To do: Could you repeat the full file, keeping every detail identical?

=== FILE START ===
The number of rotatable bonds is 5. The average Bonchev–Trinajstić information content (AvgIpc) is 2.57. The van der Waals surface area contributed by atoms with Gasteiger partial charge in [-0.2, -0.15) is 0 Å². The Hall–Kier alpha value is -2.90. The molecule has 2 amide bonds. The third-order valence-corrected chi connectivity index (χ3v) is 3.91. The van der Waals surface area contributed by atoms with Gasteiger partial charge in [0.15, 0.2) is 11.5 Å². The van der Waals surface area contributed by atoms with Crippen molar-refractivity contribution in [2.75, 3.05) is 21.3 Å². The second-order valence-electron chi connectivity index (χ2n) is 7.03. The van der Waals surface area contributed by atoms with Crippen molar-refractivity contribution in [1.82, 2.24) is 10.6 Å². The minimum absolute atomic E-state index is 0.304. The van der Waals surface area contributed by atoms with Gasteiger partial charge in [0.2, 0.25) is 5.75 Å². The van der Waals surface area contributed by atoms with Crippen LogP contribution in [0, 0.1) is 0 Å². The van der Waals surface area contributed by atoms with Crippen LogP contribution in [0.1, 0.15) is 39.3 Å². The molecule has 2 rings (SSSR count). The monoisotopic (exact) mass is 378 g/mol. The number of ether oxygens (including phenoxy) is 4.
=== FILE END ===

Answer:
The number of rotatable bonds is 5. The average Bonchev–Trinajstić information content (AvgIpc) is 2.57. The van der Waals surface area contributed by atoms with Gasteiger partial charge in [-0.2, -0.15) is 0 Å². The Hall–Kier alpha value is -2.90. The molecule has 2 amide bonds. The third-order valence-corrected chi connectivity index (χ3v) is 3.91. The van der Waals surface area contributed by atoms with Gasteiger partial charge in [0.15, 0.2) is 11.5 Å². The van der Waals surface area contributed by atoms with Crippen molar-refractivity contribution in [2.75, 3.05) is 21.3 Å². The second-order valence-electron chi connectivity index (χ2n) is 7.03. The van der Waals surface area contributed by atoms with Crippen molar-refractivity contribution in [1.82, 2.24) is 10.6 Å². The minimum absolute atomic E-state index is 0.304. The van der Waals surface area contributed by atoms with Gasteiger partial charge in [0.2, 0.25) is 5.75 Å². The van der Waals surface area contributed by atoms with Crippen LogP contribution in [0, 0.1) is 0 Å². The van der Waals surface area contributed by atoms with Crippen LogP contribution in [0.1, 0.15) is 39.3 Å². The molecule has 2 rings (SSSR count). The monoisotopic (exact) mass is 378 g/mol. The number of ether oxygens (including phenoxy) is 4.